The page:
I think the point is that science belongs in journals and papers until it's widely accepted enough to be taught in a school to an audience who may not yet be skilled enough to understand the sophisticated arguments and where they fall down. I don't think it's impossible to teach it properly, but if you were going to teach outlier theories there are thousands of them. Why just ID?

For example, last time I checked, children at school are still taught that oil comes from fossils, when a lot of cutting edge research casts serious doubts on that theory. Why aren't alternative theories of the source of oil being taught? They have at least as much merit as ID, if not more. Where do you draw the line?

Frank Warner

I wasn't suggesting that anyone teach Intelligent Design as science.

But because it has attracted so much attention and is bound to continue raising questions, ID should be used as a hypothesis in order to challenge students to test their skills for scientific experimentation.

ID should be scrutinized in science class as a means of proving evolution correct, if it is. If studying ID reveals that certain aspects of evolution -- the timing and mechanisms of changing species -- are without foundation, we all learn something.

We're all taught evolution in high school, and yet no one ever proves it to us. Give us the numbers. Explain the biochemistry. This ID debate was a chance to let students prove evolution, and a judge threw the opportunity away.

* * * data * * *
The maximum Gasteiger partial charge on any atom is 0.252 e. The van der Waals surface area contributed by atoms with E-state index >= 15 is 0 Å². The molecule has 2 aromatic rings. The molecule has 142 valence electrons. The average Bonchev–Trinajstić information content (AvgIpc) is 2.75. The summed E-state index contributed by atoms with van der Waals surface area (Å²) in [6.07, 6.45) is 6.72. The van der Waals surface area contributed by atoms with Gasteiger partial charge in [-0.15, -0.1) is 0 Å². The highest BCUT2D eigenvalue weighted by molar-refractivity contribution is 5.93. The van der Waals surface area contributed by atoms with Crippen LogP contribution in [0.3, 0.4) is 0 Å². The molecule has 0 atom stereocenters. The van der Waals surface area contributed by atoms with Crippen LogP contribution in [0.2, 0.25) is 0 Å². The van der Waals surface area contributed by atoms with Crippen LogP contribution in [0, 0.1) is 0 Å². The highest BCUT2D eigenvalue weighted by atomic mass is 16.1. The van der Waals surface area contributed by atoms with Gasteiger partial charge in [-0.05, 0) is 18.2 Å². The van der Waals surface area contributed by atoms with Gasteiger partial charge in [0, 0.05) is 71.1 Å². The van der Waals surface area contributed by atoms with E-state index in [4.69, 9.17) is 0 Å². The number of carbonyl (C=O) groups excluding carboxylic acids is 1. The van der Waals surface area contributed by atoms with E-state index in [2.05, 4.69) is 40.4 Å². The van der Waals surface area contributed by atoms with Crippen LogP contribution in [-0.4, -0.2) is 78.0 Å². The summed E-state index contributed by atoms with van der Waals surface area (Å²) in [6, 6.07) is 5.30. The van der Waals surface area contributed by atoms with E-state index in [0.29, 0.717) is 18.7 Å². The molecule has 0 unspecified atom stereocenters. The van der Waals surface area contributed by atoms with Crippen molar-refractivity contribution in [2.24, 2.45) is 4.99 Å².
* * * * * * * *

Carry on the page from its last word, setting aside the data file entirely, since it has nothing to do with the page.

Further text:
The studies proving prayer doesn't work might soon make their way into high school textbooks. Once that happens, should no one ever be permitted to do another study of prayer? Should no one ever be permitted to say, "Prove it"?

Nicholas

You're basically right. All I'm objecting to is making ID a special case.

Yes, evolution should be justified. All science should be justified. Science teachers should never say "trust me". However, I think it depends on the school. I don't remember my science class *that* well but I don't think it was ever just fed to me as something that I had to accept. But, I guess that really depends on how good your science teachers are.

Of course, like all scientific theories, it's impossible to prove. However there certainly are plenty of good case studies which support the basics of the theory. I think those should be taught. I also agree that, in order to support a theory, you have to explain what evidence would falsify it. That's pretty fundamental to science.

I'm a bit fan of teaching from first principals. I don't agree with teaching formulae without explaining how they were derived. I also don't agree with teaching scientific "facts" without backing them up with evidence. I suspect your generalization is not 100% - there will be schools which teach evolution well - but you may well be right that the majority do not.

If I were a science teacher I would be interested in bringing up some of the ID concepts and fostering a debate, but I think that's an advanced topic perhaps for senior high school. What year is evolution taught in, anyway?

jj mollo

It's a matter of efficiency Frank. Course objectives seldom allow the kind of loose exploratory development you're talking about.

Frank Warner

JJ and Nicholas, I agree that no two schools will approach evolution exactly the same way.

A court would be wise to tell public schools they can't declare any untested theory as fact. But a court shouldn't tell a science class which questions it can't ask.

Rob Carpenter

If the study had shown that prayer works, and if Harvard would have lost its federal grants, then they could have prayed to get their federal grants back and they would have.... if prayer works.

jj mollo

If prayer were proven to be effective scientifically, there is no reason to expect we would know everything about its attributes. Saying that we should ban it from public funding anyway, Rob, is like using a dunking stool to test witches. That's what you are saying. If God thinks they are innocent, He will save them.